Sometimes this emotional defect of mine is to my advantage. It allows me to be empathetic and to identify with people who are in pain. It allows me to enjoy good movies because I often think I am there – I forget I am a spectator (not such a good thing with the horror shows). It allows me to love art. It allows me to experience explosions of spiritual joy when I listen to my favorite music.
R tells me I need to find the truth. Ask myself what the truth is. R draws an imaginary square in the air in front of his face, and he tells me I need to get inside of that square which is meant to represent the truth or a relative proximity of the truth. I only need to get inside the lines of the box. This is like a foreign language to me. I hate to admit that. As it turns out, I strongly count on my emotional senses of the environment in drawing conclusions about what is happening. This fuels my desire to create stuff but it fouls my ability to be a rational human being. R tells me I need to start asking myself a lot of questions about what I perceive. I am accustomed to asking myself a lot of questions about who I am, or about how good I am, or about whether I am doing the right thing, basically all sorts of existential questions, but I never ask these questions about what I am perceiving outside of myself. I believe my emotional reaction to people and their actions when I need to be asking myself a lot of questions about my conclusions.
I was pondering all of these ideas for self-improvement and ideas for perceiving truth in relationships when I was reading Kierkegaard this morning and latched onto an incredibly powerful truth about the way the world works. I’m a layman, but Kierkegaard was telling me that despair and despondency is a natural state in human beings but almost none of us know that the despair is present. This made me think that maybe I see the truth and a lot of others don’t, but I am sure that is not the message I was supposed to take. The most hopeless thing about what he said is that the despondency is incurable. It occurs because we know how we are meant to live life in the ideal state, it is impossible to live that life, and therefore despondency is the natural and permanent state of humans. Most humans go through life not having any awareness this, but that is good in a way because if we were all aware of the despondent state that we are in, there would never be enough psychiatrists in the world. I have not concluded whether or not it is healthy for me to read anymore Kierkegaard, but he was a favorite of one of my favorite authors, David Foster Wallace, so my interest is strong even knowing that DFW committed suicide when he had concluded there was no way to survive it.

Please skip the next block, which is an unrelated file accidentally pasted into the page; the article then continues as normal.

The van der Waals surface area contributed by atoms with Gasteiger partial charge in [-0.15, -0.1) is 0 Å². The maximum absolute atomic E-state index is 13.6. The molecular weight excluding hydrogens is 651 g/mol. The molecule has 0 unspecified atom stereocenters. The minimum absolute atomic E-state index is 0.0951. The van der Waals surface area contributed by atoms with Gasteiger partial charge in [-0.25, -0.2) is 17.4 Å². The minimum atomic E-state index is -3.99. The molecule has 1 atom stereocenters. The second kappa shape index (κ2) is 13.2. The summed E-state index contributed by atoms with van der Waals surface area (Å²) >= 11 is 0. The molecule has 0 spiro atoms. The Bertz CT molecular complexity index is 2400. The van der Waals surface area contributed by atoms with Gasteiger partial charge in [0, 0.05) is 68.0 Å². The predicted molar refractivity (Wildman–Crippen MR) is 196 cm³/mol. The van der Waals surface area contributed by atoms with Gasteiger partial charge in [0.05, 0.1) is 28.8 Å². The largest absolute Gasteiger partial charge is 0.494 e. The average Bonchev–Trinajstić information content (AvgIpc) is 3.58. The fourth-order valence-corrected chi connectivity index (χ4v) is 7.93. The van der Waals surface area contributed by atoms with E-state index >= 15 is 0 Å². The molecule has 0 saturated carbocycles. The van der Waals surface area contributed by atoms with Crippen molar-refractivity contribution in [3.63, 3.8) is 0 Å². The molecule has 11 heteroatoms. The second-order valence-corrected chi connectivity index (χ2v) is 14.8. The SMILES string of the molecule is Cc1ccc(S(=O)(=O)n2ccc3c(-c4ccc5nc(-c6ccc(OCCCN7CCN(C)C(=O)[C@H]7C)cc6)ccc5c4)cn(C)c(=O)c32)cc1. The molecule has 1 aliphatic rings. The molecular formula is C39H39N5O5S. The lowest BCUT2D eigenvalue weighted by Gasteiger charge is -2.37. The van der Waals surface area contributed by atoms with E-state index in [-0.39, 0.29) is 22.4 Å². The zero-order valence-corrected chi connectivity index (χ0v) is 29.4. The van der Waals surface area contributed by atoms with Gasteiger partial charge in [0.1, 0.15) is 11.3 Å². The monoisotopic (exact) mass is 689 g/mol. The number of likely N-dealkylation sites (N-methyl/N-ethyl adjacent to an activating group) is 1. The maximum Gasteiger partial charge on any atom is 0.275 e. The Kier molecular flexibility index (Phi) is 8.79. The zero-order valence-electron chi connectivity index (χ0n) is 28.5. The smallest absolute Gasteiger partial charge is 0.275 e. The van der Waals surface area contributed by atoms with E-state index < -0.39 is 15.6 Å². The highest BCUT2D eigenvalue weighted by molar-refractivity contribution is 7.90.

One of the things I want to consider as I go along with this Who I Want to Be is whether or not I might be capable of going into counseling as a significant career change. I spend time with people in groups and medical centers now and I enjoy it as a layman and a comrade in recovery, and I have a sense that I want to pursue it professionally. B2 says it is a clear possibility. Next up with B2 is working on controlling how my emotions drive how I interpret the world, and this would be an obvious requirement for this kind of career change, but again, B2 says that I can do that. Controlling the emotional reactions to my perceptions will also help in employing cognitive skills in battling depression. More on this to come, I am sure.
This is good learning for me. I will work on it in my relations with others. What I want to avoid is diluting my emotions, especially if I continue to try any type of creative efforts, which I plan on doing. What is most frightening is that this is a typical side effect of medications that help one avoiding life-ending depression, but I don’t think you are required to be in great pain to create good art.